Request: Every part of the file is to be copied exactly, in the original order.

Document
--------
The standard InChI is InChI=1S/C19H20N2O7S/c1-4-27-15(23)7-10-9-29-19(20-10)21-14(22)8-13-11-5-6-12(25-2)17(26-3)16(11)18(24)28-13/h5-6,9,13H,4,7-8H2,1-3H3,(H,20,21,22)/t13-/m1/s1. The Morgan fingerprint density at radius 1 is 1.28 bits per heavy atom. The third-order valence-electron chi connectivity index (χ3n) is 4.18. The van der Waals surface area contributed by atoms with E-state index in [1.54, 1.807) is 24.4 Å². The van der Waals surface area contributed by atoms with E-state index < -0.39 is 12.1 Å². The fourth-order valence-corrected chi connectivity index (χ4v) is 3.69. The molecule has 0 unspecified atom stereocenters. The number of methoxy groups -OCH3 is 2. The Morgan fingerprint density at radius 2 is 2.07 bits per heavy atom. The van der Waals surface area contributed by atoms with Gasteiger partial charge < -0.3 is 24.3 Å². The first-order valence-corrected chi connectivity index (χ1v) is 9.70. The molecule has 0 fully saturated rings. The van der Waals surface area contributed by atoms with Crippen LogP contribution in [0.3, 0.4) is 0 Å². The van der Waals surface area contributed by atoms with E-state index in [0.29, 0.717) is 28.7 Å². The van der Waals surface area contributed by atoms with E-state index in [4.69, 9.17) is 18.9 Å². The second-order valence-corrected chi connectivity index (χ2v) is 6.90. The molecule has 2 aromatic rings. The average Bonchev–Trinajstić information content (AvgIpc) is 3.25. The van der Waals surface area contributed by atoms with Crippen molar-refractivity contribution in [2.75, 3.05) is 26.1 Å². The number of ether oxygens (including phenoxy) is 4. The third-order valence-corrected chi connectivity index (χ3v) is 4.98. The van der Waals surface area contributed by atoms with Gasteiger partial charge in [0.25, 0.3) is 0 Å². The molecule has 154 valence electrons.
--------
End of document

The standard InChI is InChI=1S/C19H20N2O7S/c1-4-27-15(23)7-10-9-29-19(20-10)21-14(22)8-13-11-5-6-12(25-2)17(26-3)16(11)18(24)28-13/h5-6,9,13H,4,7-8H2,1-3H3,(H,20,21,22)/t13-/m1/s1. The Morgan fingerprint density at radius 1 is 1.28 bits per heavy atom. The third-order valence-electron chi connectivity index (χ3n) is 4.18. The van der Waals surface area contributed by atoms with E-state index in [1.54, 1.807) is 24.4 Å². The van der Waals surface area contributed by atoms with E-state index < -0.39 is 12.1 Å². The fourth-order valence-corrected chi connectivity index (χ4v) is 3.69. The molecule has 0 unspecified atom stereocenters. The number of methoxy groups -OCH3 is 2. The Morgan fingerprint density at radius 2 is 2.07 bits per heavy atom. The van der Waals surface area contributed by atoms with Gasteiger partial charge < -0.3 is 24.3 Å². The first-order valence-corrected chi connectivity index (χ1v) is 9.70. The molecule has 0 fully saturated rings. The van der Waals surface area contributed by atoms with Crippen LogP contribution in [0.3, 0.4) is 0 Å². The van der Waals surface area contributed by atoms with E-state index in [0.29, 0.717) is 28.7 Å². The van der Waals surface area contributed by atoms with E-state index in [4.69, 9.17) is 18.9 Å². The second-order valence-corrected chi connectivity index (χ2v) is 6.90. The molecule has 2 aromatic rings. The average Bonchev–Trinajstić information content (AvgIpc) is 3.25. The van der Waals surface area contributed by atoms with Crippen molar-refractivity contribution in [2.75, 3.05) is 26.1 Å². The number of ether oxygens (including phenoxy) is 4. The third-order valence-corrected chi connectivity index (χ3v) is 4.98. The van der Waals surface area contributed by atoms with Gasteiger partial charge in [0.25, 0.3) is 0 Å². The molecule has 154 valence electrons.